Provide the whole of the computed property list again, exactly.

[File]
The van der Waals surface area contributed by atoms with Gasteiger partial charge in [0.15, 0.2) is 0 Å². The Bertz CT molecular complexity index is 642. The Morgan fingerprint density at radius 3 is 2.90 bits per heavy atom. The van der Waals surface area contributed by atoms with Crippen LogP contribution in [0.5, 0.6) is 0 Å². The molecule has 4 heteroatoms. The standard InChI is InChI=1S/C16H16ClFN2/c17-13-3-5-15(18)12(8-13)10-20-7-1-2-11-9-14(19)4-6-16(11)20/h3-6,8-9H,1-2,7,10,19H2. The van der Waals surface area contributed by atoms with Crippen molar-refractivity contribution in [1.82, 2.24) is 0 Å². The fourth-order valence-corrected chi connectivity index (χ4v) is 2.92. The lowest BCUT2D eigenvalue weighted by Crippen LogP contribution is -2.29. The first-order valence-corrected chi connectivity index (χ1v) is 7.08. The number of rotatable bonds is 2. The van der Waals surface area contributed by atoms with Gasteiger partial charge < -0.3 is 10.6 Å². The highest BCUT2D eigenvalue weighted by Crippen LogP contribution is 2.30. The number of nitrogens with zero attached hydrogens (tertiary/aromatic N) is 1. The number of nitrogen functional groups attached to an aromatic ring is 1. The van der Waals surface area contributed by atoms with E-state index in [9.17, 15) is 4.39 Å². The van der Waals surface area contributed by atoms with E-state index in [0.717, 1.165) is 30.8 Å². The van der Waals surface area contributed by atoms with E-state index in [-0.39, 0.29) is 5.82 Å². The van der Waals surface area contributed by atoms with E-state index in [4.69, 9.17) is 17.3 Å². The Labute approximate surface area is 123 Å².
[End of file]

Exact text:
The van der Waals surface area contributed by atoms with Gasteiger partial charge in [0.15, 0.2) is 0 Å². The Bertz CT molecular complexity index is 642. The Morgan fingerprint density at radius 3 is 2.90 bits per heavy atom. The van der Waals surface area contributed by atoms with Crippen LogP contribution in [0.5, 0.6) is 0 Å². The molecule has 4 heteroatoms. The standard InChI is InChI=1S/C16H16ClFN2/c17-13-3-5-15(18)12(8-13)10-20-7-1-2-11-9-14(19)4-6-16(11)20/h3-6,8-9H,1-2,7,10,19H2. The van der Waals surface area contributed by atoms with Crippen molar-refractivity contribution in [1.82, 2.24) is 0 Å². The fourth-order valence-corrected chi connectivity index (χ4v) is 2.92. The lowest BCUT2D eigenvalue weighted by Crippen LogP contribution is -2.29. The first-order valence-corrected chi connectivity index (χ1v) is 7.08. The number of rotatable bonds is 2. The van der Waals surface area contributed by atoms with Gasteiger partial charge < -0.3 is 10.6 Å². The highest BCUT2D eigenvalue weighted by Crippen LogP contribution is 2.30. The number of nitrogens with zero attached hydrogens (tertiary/aromatic N) is 1. The number of nitrogen functional groups attached to an aromatic ring is 1. The van der Waals surface area contributed by atoms with E-state index in [9.17, 15) is 4.39 Å². The van der Waals surface area contributed by atoms with E-state index in [0.717, 1.165) is 30.8 Å². The van der Waals surface area contributed by atoms with E-state index in [-0.39, 0.29) is 5.82 Å². The van der Waals surface area contributed by atoms with E-state index in [4.69, 9.17) is 17.3 Å². The Labute approximate surface area is 123 Å².